Chad Kluck – St. Thomas Libraries Blog
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Chad Kluck

A student gets assistance at the Tech and Research Help Desk in the O'Shaughnessy Frey Library Center in St. Paul.
News & Events

Student jobs in the library fall 2021: Peer Research Assistant, Web Developer, and Marketing and Communications

The library is anything but quiet when it comes to assisting others! Therefore, the St. Thomas Libraries is looking for students motivated to enhance and provide access to our services and resources for the St. Thomas community.

We are currently hiring students to fill research assistant, web developer, and marketing and communications positions. Apply via the St. Thomas Human Resources Student Employment website.

Library Peer Research Assistant

Are you the type of person who loves tracking things down on the internet? Do you like hearing about a wide range of research topics and helping to figure out what information is out there? If so, this would be a great job for you.

View posting for Library Peer Research Assistant

Web Application Development Student Assistant

Are you a computer science student? Do you want to work on front and back-end web development using JavaScript, CSS, Node.js, and Amazon Web Services? Library Digital Services is seeking student applicants who understand the basics of web design but want to bring their skills to the next level with cloud-based web applications.

View posting for Library Web Application Developer

Marketing and Communications Student Assistant

Create digital marketing campaigns just like this one! We got your attention, now help us get the word out! Spread the word about library services and events by being a Marketing and Communications Student Assistant for the St. Thomas Libraries. Create graphics, digital posters, videos, blog posts, and more.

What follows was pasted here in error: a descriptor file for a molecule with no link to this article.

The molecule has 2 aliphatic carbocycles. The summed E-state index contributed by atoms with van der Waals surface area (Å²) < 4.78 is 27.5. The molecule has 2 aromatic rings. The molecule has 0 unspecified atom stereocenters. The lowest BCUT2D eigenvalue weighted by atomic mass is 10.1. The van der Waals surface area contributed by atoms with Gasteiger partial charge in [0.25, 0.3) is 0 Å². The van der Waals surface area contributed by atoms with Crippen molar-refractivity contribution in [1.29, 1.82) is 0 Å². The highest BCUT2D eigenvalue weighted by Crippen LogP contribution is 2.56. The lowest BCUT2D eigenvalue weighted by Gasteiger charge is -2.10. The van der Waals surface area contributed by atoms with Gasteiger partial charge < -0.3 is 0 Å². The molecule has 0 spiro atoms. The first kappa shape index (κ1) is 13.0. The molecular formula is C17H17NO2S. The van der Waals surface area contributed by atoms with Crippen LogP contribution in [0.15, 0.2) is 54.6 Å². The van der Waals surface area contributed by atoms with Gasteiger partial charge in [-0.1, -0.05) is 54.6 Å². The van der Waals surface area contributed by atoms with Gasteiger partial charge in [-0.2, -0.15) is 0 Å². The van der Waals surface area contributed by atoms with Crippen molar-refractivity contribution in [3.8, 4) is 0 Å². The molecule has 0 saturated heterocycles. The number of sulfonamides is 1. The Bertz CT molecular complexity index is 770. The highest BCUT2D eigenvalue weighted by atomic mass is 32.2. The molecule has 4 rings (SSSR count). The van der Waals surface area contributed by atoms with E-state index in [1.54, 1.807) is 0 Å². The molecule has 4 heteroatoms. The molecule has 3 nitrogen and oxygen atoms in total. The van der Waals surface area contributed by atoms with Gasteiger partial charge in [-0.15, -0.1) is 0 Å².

View posting for Library Marketing and Communications

A desk with a coffee mug, pencils, and deign mock-ups of a website
News & Events

Provide feedback on new My Library site

Help design your personalized library experience!

Over the summer the St. Thomas Libraries has been hard at work developing an online, self-service page to bring together various aspects of a student’s library account such as library loans, fees, and resources specific to enrolled courses.

You can help by providing feedback! We need input from students on design improvements, usefulness, and suggestions on what tools and features to add next.

Get a sneak peek and check out screenshots from the new site and fill out a short 5-minute survey to help shape the future of your online library experience.

Take the survey now

CLICsearch, Libraries

EBooks, newspapers, journals, video, and audio available online through St. Thomas Libraries

Whether you are doing research for a class or just want to pass the time, you should reference one of the 300 databases that the library subscribes to. Within these databases, you have the choice between nearly 400,000 online books, 58,000 online journals, and more than 77,000 streaming audio and video titles. As a member of the St. Thomas community, you have access to all of these databases from home.

CLICsearch is the quickest way to search through most of our databases to find exactly what you are looking for. After searching for a title or topic, you can refine the results to show only online sources by checking “Available Online” on the left under “Show Only.”

If you know the database you are looking for, use the alphabetical list of our subscription databases. This list includes descriptions of the databases and lets you narrow down by subject or type of database using the drop-down list along the top of the list.

Read more about our online databases here.

An infographic describing the types of online resources such as ebooks, newspapers, journals, and streaming media

There are many online resources available to the St. Thomas community. (Infographic by Angie Vognild)

eBooks – 400,000 titles

We have a large collection of Ebooks that you can find through CLICsearch. Most of those books can be read in your browser without requiring you to install any software or sign up for any accounts.

Journals, Magazines, and Newspapers – 58,000 titles